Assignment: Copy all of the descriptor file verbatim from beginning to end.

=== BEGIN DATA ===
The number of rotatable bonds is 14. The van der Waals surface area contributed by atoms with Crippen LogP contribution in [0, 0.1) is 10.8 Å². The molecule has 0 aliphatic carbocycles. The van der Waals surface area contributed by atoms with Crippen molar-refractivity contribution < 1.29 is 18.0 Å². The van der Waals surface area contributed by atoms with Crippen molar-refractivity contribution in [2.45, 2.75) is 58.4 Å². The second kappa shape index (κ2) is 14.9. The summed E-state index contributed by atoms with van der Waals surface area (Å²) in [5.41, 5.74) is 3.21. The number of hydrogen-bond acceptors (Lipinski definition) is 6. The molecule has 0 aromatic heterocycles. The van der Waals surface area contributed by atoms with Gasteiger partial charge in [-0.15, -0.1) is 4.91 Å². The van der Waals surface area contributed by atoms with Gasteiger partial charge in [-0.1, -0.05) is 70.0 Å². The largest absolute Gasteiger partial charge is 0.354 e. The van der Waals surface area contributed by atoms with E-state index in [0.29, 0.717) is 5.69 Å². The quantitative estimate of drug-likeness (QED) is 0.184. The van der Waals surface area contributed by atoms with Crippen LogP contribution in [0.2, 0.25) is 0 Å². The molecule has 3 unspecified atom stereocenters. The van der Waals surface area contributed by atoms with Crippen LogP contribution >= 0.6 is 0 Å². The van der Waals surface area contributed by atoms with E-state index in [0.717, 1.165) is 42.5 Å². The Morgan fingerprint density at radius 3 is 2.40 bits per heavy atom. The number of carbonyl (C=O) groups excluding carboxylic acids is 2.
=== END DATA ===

The number of rotatable bonds is 14. The van der Waals surface area contributed by atoms with Crippen LogP contribution in [0, 0.1) is 10.8 Å². The molecule has 0 aliphatic carbocycles. The van der Waals surface area contributed by atoms with Crippen molar-refractivity contribution < 1.29 is 18.0 Å². The van der Waals surface area contributed by atoms with Crippen molar-refractivity contribution in [2.45, 2.75) is 58.4 Å². The second kappa shape index (κ2) is 14.9. The summed E-state index contributed by atoms with van der Waals surface area (Å²) in [5.41, 5.74) is 3.21. The number of hydrogen-bond acceptors (Lipinski definition) is 6. The molecule has 0 aromatic heterocycles. The van der Waals surface area contributed by atoms with Gasteiger partial charge in [-0.15, -0.1) is 4.91 Å². The van der Waals surface area contributed by atoms with Gasteiger partial charge in [-0.1, -0.05) is 70.0 Å². The largest absolute Gasteiger partial charge is 0.354 e. The van der Waals surface area contributed by atoms with E-state index in [0.29, 0.717) is 5.69 Å². The quantitative estimate of drug-likeness (QED) is 0.184. The van der Waals surface area contributed by atoms with Crippen LogP contribution in [0.2, 0.25) is 0 Å². The molecule has 3 unspecified atom stereocenters. The van der Waals surface area contributed by atoms with Crippen LogP contribution >= 0.6 is 0 Å². The van der Waals surface area contributed by atoms with E-state index in [0.717, 1.165) is 42.5 Å². The Morgan fingerprint density at radius 3 is 2.40 bits per heavy atom. The number of carbonyl (C=O) groups excluding carboxylic acids is 2.